Tigers, Tournaments, and One-Eyed Fishing Guides

Tigers, Tournaments, and One-Eyed Fishing Guides Chris and Brian Sessions landed this enormous female tiger shark from the PINS beach on August 05,2006. The giant fish measured a full 12-feet and likely weighed 750-800 or more pounds. By all information available, this may qualify as the largest fish ever released by beach fisherman anywhere in the world.

Chris Sessions has been shark fishing the beaches of PINS for 25 years and his son, Brian, has been sharing these adventures with his dad all of his life. It's hard for me to see the strong young man standing before me now-a-days and realize he was the little blonde-headed boy I used to see playing in the sand. Chris and Brian run baits out of a Zodiac inflatable with an outboard on it and when not shark fishing are often fishing the nearshore rocks and oilfield platforms off PINS for a variety of game fish.

On Saturday 05 Aug 06, Chris had a run on a 12/0 shark rig with a 50' leader utilizing half a jack crevalle for bait and a 20/0 circle and a 14/0 J hook. The bait was 500 yards offshore and the fish struck at midnight. After an epic battle leaving only 100 yards of line on the reel at one point, and 1-hour and 45-minutes later, they beached and released a very heavy-girthed female tiger shark that was 12-feet long weighing 750-800 or more pounds successfully. This is the largest fish landed from the beaches of PINS in several years, but more importantly, to my knowledge, this is the largest fish of any species ever released from the beach anywhere. The fish was badly tangled in the leader, and for two people to attempt to free and release it in darkness was a monumental and dangerous task.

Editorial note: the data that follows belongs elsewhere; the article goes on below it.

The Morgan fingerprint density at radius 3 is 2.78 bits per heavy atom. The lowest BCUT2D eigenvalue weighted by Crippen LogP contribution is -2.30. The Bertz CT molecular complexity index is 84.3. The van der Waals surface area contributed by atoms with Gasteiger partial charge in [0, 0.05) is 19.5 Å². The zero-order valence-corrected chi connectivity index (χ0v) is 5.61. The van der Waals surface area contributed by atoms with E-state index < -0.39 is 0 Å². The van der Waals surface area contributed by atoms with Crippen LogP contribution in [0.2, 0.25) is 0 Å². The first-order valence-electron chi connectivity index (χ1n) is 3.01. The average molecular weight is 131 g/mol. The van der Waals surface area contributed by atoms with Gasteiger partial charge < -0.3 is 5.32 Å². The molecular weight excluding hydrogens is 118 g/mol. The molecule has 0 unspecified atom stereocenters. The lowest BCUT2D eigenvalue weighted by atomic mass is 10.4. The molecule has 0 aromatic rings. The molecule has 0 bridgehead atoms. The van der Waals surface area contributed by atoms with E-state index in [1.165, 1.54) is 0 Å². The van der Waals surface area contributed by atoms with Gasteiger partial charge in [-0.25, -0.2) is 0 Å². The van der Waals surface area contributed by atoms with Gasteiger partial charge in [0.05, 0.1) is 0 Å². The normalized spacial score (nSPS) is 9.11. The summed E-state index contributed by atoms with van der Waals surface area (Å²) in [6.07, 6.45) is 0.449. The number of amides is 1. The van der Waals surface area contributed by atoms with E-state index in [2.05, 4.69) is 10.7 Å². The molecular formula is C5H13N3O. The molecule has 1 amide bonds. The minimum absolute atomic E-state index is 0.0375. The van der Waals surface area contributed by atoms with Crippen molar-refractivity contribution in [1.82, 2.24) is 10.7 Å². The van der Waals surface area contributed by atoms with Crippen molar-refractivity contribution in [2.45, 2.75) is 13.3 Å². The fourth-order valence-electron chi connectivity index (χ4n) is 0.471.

The fish had rolled up in the entire leader and was badly tangled in it. Two long line hooks were visible from earlier encounters; one in its mouth and the other lodged near the anal fin. Fighting desperately against time, the two decided not to beach the shark entirely, but to leave it instead in the shallows as it would have proven impossible for them alone to pull the shark back offshore for releasing. Chris grabbed his bolt cutters and began to cut the cable repeatedly until the tiger was free of it and released her. When I asked if he was able to get the hooks out he laughed and said, "Billy, I was never ever able to see the hooks. We were so busy we just got the cable off her and got her back out into deeper water and she swam strongly away."